Top 10 things to consider if you want to build an effective team in an early-stage startup

Ian Yip
3 min readJul 4, 2023

We’re coming up on the 4-year mark from the founding of Avertro. We’ve made good team decisions. But we’ve also made a number of mistakes.

Photo by Takahiro Sakamoto on Unsplash

What follows is honest and blunt.

Reflecting back, here are the top 10 things to consider if you want to build an effective team in an early-stage startup:

  1. Find people who say what they are going to do, and actually do it. Sounds simple. Obvious, even. But across my 20+ years of professional experience, 90% of the working population is incapable of doing this. The most effective people consistently and relentlessly do what they say they’re going to do without needing anyone to remind them.
  2. The best team members don’t sit around waiting to be told what to do. They proactively do what they believe needs doing. This is not to say everyone should be a cowboy that does what they feel like. It’s mostly about seeing what’s needed, getting alignment and agreement with others that need to be involved with the decision, and then getting on with it.
  3. Culture isn’t just about being a “great place to work”. Many hear the large corporates virtue signalling how “cool” they are, and mistakenly think they just need to make their place of work fun. And all about diversity. And respect. Yes, these are important. But also, you actually have to get things done. Companies that forget about being able to do and produce valuable things, end up being ineffective.
  4. Promote from within first. I’ve always believed in giving people the opportunity to step up, and out from their existing roles. It’s how we deal with gaps if people leave the team. Other team members are given opportunities to step up, and are rewarded for it when they meet the mark.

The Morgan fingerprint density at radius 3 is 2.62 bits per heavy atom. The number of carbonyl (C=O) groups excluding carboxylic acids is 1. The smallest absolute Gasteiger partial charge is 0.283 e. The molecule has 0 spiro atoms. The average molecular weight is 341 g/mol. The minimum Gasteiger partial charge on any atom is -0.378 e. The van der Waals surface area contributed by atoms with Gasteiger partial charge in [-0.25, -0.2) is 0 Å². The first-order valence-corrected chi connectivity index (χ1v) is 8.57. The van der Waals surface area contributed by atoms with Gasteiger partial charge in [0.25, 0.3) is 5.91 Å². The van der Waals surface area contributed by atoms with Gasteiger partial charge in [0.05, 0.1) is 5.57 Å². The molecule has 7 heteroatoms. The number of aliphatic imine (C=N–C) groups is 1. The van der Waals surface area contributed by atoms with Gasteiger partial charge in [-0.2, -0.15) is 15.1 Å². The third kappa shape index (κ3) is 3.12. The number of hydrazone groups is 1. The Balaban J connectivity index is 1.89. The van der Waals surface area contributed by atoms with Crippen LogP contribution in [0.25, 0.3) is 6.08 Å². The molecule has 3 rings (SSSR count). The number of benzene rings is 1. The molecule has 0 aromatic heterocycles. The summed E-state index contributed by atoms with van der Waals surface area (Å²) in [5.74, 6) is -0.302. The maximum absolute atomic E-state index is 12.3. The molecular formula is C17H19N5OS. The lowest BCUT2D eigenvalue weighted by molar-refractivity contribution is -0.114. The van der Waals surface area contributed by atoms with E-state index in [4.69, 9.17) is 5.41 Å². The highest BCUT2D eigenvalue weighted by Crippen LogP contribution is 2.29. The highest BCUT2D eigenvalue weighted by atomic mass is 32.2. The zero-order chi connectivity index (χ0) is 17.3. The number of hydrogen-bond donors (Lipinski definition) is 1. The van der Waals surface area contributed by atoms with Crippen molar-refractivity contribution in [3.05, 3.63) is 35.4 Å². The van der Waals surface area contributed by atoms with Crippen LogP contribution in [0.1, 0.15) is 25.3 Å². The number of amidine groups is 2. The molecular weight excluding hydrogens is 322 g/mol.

5. Reward people who are proactive about getting better. The buzzword you have probably heard used to reference this is “growth mindset”. Startups rarely have the ability to hire an army of very expensive people who have 20+ years of industry experience. We have to figure lots of things out ourselves, including things our team doesn’t necessarily have experience doing. The ones who have a growth mindset and are proactive about getting better, are usually the ones who can figure things out and will grow with the company. Those that can’t, get left behind or will find others promoted or hired in over them.
  6. Honest direct feedback is important. Don’t “shit sandwich” it. Most importantly, tell people what exactly isn’t working, and try to find ways to address those things directly. Together as a team.
  7. Don’t over-optimise for external optics. A wise mentor told me this when I started Avertro. I didn’t fully understand what they meant until recently. Optimising for how the world views the team and its people from outside-in means that unless you’ve 100% got the best people, there will be members who underperform because you may have overlooked shortcomings by focusing on other things that may not be as important to a high-performance culture.
  8. If someone thinks of themselves primarily as a “strategist”, they don’t belong in an early-stage startup. Because all they’re capable of producing are presentations. They’ll subsequently inform you that they need a budget to go hire someone else to actually do the work. Tell them to go work for a consulting firm. It’s where they belong.
  9. People who prioritise their job title above what they achieve don’t belong in a startup. A few of our ex-team members spent a lot of time advocating for a change in job title, even when they didn’t deserve it. Managing that kind of person is exhausting.
  10. People who don’t care about equity and ownership will leave within a year or two. Which is ok. Some don’t value ownership and are in it for the pay check. Meaning they’re always looking for whoever can pay them the highest salary. You can hire these people. But they’re the last ones you should think about promoting or giving more responsibility to. Just let them do the job they signed up for.

Ian Yip is the founder and CEO of Avertro, a venture-backed cybersecurity software company. Avertro CyberHQ® is leadership’s command centre for cybersecurity.



Ian Yip

Cyber Risk. Cybersecurity. Business. Tech. Entrepreneur. CEO at Avertro. Former CTO at McAfee Asia Pacific.